Ernst Ludwig Kirchner

German, 1880–1938


A leading figure in the early-20th-century German Expressionist group Die Brücke, Ernst Ludwig Kirchner produced paintings, prints, and sculptures that opposed the conventions of academic art. His nudes, landscapes, and scenes of urban life on the eve of World War I are known for their unsettling effects of psychological tension and eroticism, while his powerful, crudely executed black-and-white woodcuts illustrated many books and magazines, including Germany’s leading avant-garde periodical Der Sturm. Albrecht Dürer was a lifelong influence on Kirchner, but painters such as Edvard Munch and Vincent van Gogh, as well as African and Polynesian art, inspired his use of bright colors, simplified forms, and malevolent, mask-like faces. His art was labeled as “degenerate” by the Nazis in the 1930s, and he would commit suicide in 1937.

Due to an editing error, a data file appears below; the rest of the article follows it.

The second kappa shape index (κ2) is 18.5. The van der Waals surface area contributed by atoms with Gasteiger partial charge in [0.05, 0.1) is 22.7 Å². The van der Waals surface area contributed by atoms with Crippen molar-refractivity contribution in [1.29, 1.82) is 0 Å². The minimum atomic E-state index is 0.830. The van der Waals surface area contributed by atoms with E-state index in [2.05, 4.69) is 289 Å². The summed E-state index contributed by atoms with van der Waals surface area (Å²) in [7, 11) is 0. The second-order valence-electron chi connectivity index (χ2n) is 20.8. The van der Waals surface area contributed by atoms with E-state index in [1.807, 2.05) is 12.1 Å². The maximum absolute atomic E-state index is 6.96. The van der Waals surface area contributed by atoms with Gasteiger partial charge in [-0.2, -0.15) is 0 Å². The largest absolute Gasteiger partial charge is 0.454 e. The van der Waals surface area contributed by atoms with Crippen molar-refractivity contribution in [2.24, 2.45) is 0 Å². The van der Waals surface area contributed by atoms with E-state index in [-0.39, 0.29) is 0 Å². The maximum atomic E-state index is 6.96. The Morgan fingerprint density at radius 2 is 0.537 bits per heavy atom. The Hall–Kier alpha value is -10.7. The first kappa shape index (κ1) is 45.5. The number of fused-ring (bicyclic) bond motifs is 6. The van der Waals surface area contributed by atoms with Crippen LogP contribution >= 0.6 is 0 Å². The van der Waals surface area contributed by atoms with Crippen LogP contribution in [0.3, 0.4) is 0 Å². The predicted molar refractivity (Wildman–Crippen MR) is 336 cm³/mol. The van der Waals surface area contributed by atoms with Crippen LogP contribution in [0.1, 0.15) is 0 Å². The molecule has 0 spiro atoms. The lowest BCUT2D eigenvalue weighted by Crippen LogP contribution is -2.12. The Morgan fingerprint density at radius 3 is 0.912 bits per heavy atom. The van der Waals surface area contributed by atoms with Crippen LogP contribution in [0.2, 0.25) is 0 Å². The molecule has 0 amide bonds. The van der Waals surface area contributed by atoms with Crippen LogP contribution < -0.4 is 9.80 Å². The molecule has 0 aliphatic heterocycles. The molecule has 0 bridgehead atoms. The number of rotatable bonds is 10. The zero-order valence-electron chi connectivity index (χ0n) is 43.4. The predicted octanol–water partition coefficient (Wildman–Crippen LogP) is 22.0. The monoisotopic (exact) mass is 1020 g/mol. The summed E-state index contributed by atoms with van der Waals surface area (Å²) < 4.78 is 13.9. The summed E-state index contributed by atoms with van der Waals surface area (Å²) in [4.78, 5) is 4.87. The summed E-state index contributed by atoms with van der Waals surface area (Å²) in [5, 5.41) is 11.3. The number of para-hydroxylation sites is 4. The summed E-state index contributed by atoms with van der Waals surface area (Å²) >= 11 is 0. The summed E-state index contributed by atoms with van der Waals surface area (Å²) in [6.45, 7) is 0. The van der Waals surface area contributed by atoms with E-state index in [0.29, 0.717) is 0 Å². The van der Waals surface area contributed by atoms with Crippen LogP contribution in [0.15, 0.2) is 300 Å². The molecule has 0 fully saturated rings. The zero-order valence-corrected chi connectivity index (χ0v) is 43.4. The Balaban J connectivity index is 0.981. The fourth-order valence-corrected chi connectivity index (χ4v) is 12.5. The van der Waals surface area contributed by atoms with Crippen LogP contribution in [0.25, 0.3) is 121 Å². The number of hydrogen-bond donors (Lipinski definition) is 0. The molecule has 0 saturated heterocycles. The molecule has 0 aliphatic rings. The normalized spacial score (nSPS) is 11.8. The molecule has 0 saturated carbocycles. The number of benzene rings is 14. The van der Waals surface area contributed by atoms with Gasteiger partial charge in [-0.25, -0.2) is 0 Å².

Career Highlights
Learn more about artist insights.
Established representation
Represented by industry leading galleries.
High auction record
$38m, Christie's, 2006
Solo show at a major institution
The Museum of Modern Art (MoMA), and 3 more
Group show at a major institution
The Museum of Modern Art (MoMA), and 11 more
Collected by a major institution
Tate, and 3 more
Reviewed by a major art publication
Included in a major biennial
Venice Biennale National Pavilion, and 1 more
Shows Featuring Ernst Ludwig Kirchner
Articles Featuring Ernst Ludwig Kirchner
Unpacking Ernst Ludwig Kirchner’s Practice through 3 Revelatory Paintings
Oct 15th, 2019
The German Expressionists’ Shockingly Raw Work Exploded Bourgeois Values and Reinvented Art
Aug 31st, 2018
5 German Artists You Should Know, on View in Galerie Thomas’s Art Basel Booth
Jun 11th, 2014
Happy Birthday, Ernst Ludwig Kirchner
May 6th, 2013
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